Myanmar (MNN) ― Atrocities are mounting in Burma--the country now known as Myanmar. Thousands of people have been killed by the military-led government. And many human rights workers say there's no end in sight.
President of Vision Beyond Borders Patrick Klein just returned from the border of Myanmar and Thailand and says the situation is desperate. "The government seems like it's intent on genocide. 500,000 people have died already. They say it surpasses Darfur because they document more than 3,300 villages that have been completely burned to the ground."
According to Klein, this is a strategic political move. "The government is trying to get rid of everybody who is in opposition to this current military regime. So, it's not just the Karen, but the Karen seem to be receiving the brunt of it."
The issue has been addressed by the Harvard Law School's report, "Crimes in Burma," but the rest of the world is ignoring it. Klein says, "It's baffling to us because we can't figure it out. Nobody seems to know what's going on. Nobody seems to be interested. When we talk, people in the States say, 'Really? That's happening in Burma? Well, we need to know that.'"
I asked Klein if he thinks it's genocide. "I heard one of the Burmese generals say, 'By the year 2010' (which isn't that far away) 'there will be no more Karen people left. We're going to wipe them off the face of the earth. The only ones you'll see will be in the photographs in the museums.'"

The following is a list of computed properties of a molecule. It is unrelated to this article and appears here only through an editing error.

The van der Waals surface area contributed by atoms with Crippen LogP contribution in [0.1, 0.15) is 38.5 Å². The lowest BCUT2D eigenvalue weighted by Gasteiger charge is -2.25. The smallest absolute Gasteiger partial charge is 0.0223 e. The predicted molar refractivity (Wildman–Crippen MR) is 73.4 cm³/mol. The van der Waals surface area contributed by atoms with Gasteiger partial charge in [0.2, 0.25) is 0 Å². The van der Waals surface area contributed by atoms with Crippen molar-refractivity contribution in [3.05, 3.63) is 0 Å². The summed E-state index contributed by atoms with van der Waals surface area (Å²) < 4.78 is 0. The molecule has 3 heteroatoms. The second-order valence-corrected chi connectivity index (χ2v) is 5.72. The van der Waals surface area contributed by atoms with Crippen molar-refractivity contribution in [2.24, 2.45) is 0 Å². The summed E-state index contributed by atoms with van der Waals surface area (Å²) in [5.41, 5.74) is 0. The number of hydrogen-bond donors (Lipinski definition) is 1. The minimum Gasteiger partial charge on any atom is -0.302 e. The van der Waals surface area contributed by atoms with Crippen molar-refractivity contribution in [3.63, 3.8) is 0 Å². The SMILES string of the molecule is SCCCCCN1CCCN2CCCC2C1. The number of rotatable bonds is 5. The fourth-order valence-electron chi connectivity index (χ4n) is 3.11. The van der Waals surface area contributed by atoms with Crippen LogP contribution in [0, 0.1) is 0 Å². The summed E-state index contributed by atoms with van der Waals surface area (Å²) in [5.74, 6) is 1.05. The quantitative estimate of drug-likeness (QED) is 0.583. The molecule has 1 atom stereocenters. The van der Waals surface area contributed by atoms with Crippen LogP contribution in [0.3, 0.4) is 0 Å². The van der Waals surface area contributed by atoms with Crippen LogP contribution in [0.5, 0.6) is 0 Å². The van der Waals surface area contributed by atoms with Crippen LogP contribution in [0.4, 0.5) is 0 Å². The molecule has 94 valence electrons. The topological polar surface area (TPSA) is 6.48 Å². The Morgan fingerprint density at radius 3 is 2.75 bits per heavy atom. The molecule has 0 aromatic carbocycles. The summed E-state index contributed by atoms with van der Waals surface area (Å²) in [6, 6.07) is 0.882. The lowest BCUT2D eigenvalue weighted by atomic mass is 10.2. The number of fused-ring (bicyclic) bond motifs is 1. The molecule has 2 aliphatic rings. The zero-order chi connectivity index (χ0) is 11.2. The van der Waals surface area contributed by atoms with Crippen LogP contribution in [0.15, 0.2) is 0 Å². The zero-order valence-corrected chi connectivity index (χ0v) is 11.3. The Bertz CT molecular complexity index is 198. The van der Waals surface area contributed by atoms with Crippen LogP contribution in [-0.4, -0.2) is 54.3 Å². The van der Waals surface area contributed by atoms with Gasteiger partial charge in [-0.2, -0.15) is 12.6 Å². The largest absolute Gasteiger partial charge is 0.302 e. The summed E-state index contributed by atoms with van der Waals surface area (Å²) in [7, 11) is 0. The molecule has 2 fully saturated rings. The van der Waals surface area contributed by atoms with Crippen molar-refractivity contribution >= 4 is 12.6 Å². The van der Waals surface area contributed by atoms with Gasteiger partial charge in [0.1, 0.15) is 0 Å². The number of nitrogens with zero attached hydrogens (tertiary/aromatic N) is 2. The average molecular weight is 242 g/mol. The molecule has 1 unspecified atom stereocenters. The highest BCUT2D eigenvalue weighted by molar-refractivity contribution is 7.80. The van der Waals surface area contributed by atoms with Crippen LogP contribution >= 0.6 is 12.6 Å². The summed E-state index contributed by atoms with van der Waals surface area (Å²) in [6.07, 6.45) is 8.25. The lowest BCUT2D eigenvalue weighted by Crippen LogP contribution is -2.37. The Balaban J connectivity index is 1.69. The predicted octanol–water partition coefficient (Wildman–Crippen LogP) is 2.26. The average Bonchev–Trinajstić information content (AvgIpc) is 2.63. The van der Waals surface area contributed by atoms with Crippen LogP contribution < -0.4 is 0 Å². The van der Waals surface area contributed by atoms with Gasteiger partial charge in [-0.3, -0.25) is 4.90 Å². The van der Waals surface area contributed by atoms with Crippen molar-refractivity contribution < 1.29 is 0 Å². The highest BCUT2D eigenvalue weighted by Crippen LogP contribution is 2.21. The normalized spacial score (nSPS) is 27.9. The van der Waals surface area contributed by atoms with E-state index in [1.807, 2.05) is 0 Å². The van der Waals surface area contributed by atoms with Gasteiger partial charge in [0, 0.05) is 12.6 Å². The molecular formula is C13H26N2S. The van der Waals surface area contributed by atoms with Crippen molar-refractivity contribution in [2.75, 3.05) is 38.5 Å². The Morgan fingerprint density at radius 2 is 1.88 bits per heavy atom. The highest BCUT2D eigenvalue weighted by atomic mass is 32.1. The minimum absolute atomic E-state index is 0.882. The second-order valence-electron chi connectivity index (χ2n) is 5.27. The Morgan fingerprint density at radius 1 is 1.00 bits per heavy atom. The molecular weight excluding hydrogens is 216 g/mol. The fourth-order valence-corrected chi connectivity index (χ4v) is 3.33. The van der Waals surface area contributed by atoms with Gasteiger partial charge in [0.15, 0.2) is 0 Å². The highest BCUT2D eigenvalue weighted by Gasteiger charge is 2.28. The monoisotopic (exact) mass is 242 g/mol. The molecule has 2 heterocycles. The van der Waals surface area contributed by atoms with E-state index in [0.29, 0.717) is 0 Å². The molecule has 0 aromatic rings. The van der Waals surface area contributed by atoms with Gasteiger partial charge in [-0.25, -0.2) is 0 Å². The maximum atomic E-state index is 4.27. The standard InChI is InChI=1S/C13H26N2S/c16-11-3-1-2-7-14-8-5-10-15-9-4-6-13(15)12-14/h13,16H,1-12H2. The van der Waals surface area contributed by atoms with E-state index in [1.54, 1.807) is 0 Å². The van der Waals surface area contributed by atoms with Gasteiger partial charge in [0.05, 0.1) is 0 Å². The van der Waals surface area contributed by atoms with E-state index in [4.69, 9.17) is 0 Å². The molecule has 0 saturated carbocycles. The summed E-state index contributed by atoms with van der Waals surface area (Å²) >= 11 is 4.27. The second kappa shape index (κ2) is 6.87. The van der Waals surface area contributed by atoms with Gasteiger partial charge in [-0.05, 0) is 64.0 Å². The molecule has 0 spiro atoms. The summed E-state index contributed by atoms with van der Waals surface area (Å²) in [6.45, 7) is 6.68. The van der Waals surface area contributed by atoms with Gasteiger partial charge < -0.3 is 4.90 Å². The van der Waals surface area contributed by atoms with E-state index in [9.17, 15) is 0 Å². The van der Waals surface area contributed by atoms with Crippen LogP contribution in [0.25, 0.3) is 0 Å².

Klein says the international media seems to be ignoring the situation.
He says the Myanmar military isn't the only offender. Burmese orphans, refugees in bordering Thailand, are being threatened by Thai officials. "The Thai border police want to send them back into Burma. There are land mines everywhere. They're killing these people. And they want to send these kids back because they're kind of working with the government, underhandedly, to get money kickbacks from the government to send these kids back in, to slaughter them."
Klein says the stories of evil abound. "We heard a story about an eight-year-old boy who was told by the Burmese military, in front of his family, to climb a tree and climb as high as he could. They held him at gun point. He climbed as high as he could, and they told him to jump down, or they would shoot [his family]. So, he jumped to his death in front of his family."
Vision Beyond Borders was able to take in rice, medical supplies, toys for Christmas, and Bibles. Klein says, "Even in the midst of all these atrocities, many people are getting saved. So we want to keep providing Bibles."
Klein says nobody expects the situation to improve. "The elections are coming up in Burma in March. They believe 50,000 to 100,000 more refugees will come into Thailand before the election, and probably 150,000 more after the election."
Christian actor Kirk Cameron has agreed to be the narrator for a documentary on the situation in Burma. "We want to get that out around the nation," says Klein, "to call the churches to pray and ask God to intervene in the country to bring down this wicked government."
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